A grin spread across his face as he nodded. “Okay, good. I won’t sugarcoat anything.” With barely a discernible breath, he launched into his professional assessment of my condition and his treatment plans. He was honest, blunt, and direct, respectful of my ability to absorb difficult information and understand the gravity of the situation, with its potential consequences for me, and for my unborn child. Instantly, we secured a respectful rapport with one another. I knew instinctively I could trust him.
He was convinced I had a hemorrhaging placenta previa and explained that one of my arteries had ruptured when the cervix started stretching, as it did that night. My red blood count level was dangerously low, but I had stopped bleeding profusely – a good sign. The IVs would help bring the red blood cell levels to normal. He wanted to do all he could to avoid a blood transfusion, even though my blood count was low enough to warrant one.
He didn’t want me sitting up or moving a muscle, and he wanted to arrange a transfer to Palomar Medical Center in Escondido, where I’d stay for the duration of my pregnancy – only after I stabilized under his care and was deemed transferrable. He explained the baby’s inability to survive outside my womb at this gestational age, due to inadequate lung and organ development. “If you were further along – or if you can make it another three weeks – we might have a reasonable chance of securing a happy ending,” he stated bluntly.
“At this moment my biggest concern is your survival," he said.
That's when I allowed the full force of the situation to hit me: This isn't just about my baby dying; this is about fighting to keep me alive.
For an hour-and-a-half, my glassy-eyed husband sat slack-jawed and dazed in the corner of the room, holding Parker, while Dr. Gordon and I discussed the treatment plan. Dr. Gordon closed the conversation by decreeing that I should get some rest and be moved to a private room in the obstetrics and gynecology unit. When he briefly left the room to make these arrangements, Chris scurried to the side of my bed. “Wow, what do you think of him?” he gushed.
“He’s cocky and self-assured.” I slumped back on the pillow and sighed.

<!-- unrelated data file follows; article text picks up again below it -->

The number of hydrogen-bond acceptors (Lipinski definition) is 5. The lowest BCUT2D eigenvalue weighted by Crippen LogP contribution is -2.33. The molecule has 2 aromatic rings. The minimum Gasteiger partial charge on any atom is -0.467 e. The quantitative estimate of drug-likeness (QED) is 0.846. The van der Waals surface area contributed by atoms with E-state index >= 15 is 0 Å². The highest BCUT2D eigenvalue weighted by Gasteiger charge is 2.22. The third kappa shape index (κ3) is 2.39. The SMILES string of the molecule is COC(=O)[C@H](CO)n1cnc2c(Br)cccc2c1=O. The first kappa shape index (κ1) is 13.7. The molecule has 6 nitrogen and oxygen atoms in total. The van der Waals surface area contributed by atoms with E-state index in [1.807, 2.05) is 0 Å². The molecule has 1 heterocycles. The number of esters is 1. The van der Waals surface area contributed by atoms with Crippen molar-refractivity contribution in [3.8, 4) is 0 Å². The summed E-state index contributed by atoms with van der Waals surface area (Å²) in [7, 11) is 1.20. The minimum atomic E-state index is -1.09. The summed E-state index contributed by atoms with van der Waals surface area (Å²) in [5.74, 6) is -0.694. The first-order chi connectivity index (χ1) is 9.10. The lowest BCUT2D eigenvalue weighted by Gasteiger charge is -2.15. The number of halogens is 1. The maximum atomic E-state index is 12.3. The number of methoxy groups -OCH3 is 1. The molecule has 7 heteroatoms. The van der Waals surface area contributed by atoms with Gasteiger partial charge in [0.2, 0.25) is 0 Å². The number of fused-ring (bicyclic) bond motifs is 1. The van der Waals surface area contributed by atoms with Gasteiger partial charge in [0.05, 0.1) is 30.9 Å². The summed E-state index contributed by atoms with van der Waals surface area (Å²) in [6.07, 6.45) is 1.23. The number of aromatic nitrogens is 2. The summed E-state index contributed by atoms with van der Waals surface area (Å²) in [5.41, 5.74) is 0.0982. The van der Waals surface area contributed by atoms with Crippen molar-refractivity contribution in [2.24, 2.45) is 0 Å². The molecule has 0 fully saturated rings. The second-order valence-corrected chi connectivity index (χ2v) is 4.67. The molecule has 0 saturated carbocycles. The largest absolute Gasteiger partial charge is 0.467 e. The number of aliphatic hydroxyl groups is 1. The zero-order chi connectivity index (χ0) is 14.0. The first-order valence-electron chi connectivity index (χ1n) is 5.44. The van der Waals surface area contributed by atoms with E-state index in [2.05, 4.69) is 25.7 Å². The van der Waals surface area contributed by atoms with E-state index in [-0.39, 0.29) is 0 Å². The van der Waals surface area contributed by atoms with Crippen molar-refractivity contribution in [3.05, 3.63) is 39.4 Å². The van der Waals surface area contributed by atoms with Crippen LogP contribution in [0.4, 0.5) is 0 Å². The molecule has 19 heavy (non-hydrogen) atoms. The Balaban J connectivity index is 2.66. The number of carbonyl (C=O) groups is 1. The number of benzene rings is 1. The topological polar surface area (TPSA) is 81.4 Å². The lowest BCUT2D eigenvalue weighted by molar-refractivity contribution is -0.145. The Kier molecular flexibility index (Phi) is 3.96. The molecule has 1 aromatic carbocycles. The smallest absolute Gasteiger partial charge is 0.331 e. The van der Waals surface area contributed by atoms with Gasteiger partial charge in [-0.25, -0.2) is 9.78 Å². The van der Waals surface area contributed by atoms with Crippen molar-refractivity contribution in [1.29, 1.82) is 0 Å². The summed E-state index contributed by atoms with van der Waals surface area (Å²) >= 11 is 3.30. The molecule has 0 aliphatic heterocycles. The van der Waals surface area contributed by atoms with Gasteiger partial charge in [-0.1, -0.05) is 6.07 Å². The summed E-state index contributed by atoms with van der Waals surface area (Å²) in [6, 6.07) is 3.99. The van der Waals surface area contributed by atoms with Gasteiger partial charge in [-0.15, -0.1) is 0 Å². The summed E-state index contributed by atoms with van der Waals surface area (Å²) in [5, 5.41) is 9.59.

“Yeah,...I like him!” Chris responded, a smile illuminating his weary face.
Dr. Gordon said he’d handled ninety-eight previa cases during his practice, most to successful delivery. Perhaps this little hospital possessed some qualified personnel, and God – in His mercy – had dropped me into the hands of one of them.
Dr. Gordon returned, escorted me to my new room and helped transfer and position me as comfortably as possible among the IV lines and tubes. He patted my shoulder and repeated the relax-and-sleep order, but three IVs, inserted tubes and an inverted body position of fifteen degrees didn’t afford much comfort or relaxation ability.
The nurses left the room, and Chris prepared to return home. Dr. Gordon's eyes softened as he gently urged me, again, to get some sleep, reassuring us that he’d spend the night just down the hall in the doctor’s lounge. Fearful of being left alone, I talked nervously and animatedly while they prepared to leave. Being alone meant being left to my thoughts; thoughts overtaxed with fear, questions and doubts. I wanted to avoid thinking and feeling. I craved the comfort of human companionship, even silent human companionship.
Thankfully the burning hot flashes that started immediately upon my arrival from the magnesium sulfate dripping through the IV began to wane. Gratefully, I no longer needed a cold, wet towel on my head and chest to abate the sensation of being burned alive from the inside out, or the plastic kidney-shaped container supplied for the nausea side effects.
Chris and Parker kissed me goodbye, and Dr. Gordon said good night. The overhead lights were extinguished as the door closed silently behind them, and I lay amidst the choking stillness of the room. Maybe I can rest, I thought. I closed my eyes, adjusted my punctured, distended frame and tried to ignore the persistent pain from that poorly placed IV in my elbow.
While the nurses arrived at consistent intervals throughout the night to take my vitals, I questioned how long I could cope. Was I even willing to cope?
Where is God when I need Him so much? I wondered. He must be here; I haven’t lost the baby and the bleeding has slowed. Life hasn’t always been perfect, but things usually work out well for Chris and me. This will work out too; it’s just an impasse in our lives that we’ll reminisce about as a close call. I’ll beat the odds and go home soon to complete my pregnancy in comfort.
Didn’t God appreciate and reward hard-working, determined people? I’d always been taught that He did. Contemplating that thought, I determined to approach my dilemma as a challenge, a competition. After all, I was familiar with the discipline of competition.
I had trained for it most of my life.
Next Week: The agony of silence and hanging in limbo…
Thanks for joining me. Until next week!
*Name change to protect privacy